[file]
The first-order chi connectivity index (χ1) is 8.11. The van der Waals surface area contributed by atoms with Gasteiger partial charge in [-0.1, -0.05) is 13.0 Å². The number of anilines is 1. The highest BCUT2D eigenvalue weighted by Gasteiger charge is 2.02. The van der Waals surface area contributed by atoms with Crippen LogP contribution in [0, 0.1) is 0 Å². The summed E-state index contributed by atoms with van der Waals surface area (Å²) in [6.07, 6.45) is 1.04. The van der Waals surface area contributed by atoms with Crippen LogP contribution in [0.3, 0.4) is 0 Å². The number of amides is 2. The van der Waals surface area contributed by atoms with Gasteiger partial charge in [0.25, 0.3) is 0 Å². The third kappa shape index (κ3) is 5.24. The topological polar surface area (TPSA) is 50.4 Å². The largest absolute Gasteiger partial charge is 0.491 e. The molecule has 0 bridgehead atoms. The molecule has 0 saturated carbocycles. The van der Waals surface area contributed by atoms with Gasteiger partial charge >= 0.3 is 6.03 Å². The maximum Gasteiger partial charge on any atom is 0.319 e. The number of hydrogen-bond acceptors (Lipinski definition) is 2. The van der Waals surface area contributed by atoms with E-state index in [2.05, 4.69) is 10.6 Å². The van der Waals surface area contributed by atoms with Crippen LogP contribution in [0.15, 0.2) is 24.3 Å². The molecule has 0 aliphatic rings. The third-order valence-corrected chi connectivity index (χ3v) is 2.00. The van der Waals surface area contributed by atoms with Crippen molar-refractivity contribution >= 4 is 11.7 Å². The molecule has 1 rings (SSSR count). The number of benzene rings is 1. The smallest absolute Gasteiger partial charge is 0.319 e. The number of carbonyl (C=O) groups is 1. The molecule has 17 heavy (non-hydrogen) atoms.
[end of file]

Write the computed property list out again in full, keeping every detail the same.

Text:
The first-order chi connectivity index (χ1) is 8.11. The van der Waals surface area contributed by atoms with Gasteiger partial charge in [-0.1, -0.05) is 13.0 Å². The number of anilines is 1. The highest BCUT2D eigenvalue weighted by Gasteiger charge is 2.02. The van der Waals surface area contributed by atoms with Crippen LogP contribution in [0, 0.1) is 0 Å². The summed E-state index contributed by atoms with van der Waals surface area (Å²) in [6.07, 6.45) is 1.04. The van der Waals surface area contributed by atoms with Crippen LogP contribution in [0.3, 0.4) is 0 Å². The number of amides is 2. The van der Waals surface area contributed by atoms with Gasteiger partial charge in [0.25, 0.3) is 0 Å². The third kappa shape index (κ3) is 5.24. The topological polar surface area (TPSA) is 50.4 Å². The largest absolute Gasteiger partial charge is 0.491 e. The molecule has 0 bridgehead atoms. The molecule has 0 saturated carbocycles. The van der Waals surface area contributed by atoms with Gasteiger partial charge >= 0.3 is 6.03 Å². The maximum Gasteiger partial charge on any atom is 0.319 e. The number of hydrogen-bond acceptors (Lipinski definition) is 2. The van der Waals surface area contributed by atoms with E-state index in [2.05, 4.69) is 10.6 Å². The van der Waals surface area contributed by atoms with Crippen LogP contribution in [0.15, 0.2) is 24.3 Å². The molecule has 0 aliphatic rings. The third-order valence-corrected chi connectivity index (χ3v) is 2.00. The van der Waals surface area contributed by atoms with Crippen molar-refractivity contribution >= 4 is 11.7 Å². The molecule has 1 rings (SSSR count). The number of benzene rings is 1. The smallest absolute Gasteiger partial charge is 0.319 e. The number of carbonyl (C=O) groups is 1. The molecule has 17 heavy (non-hydrogen) atoms.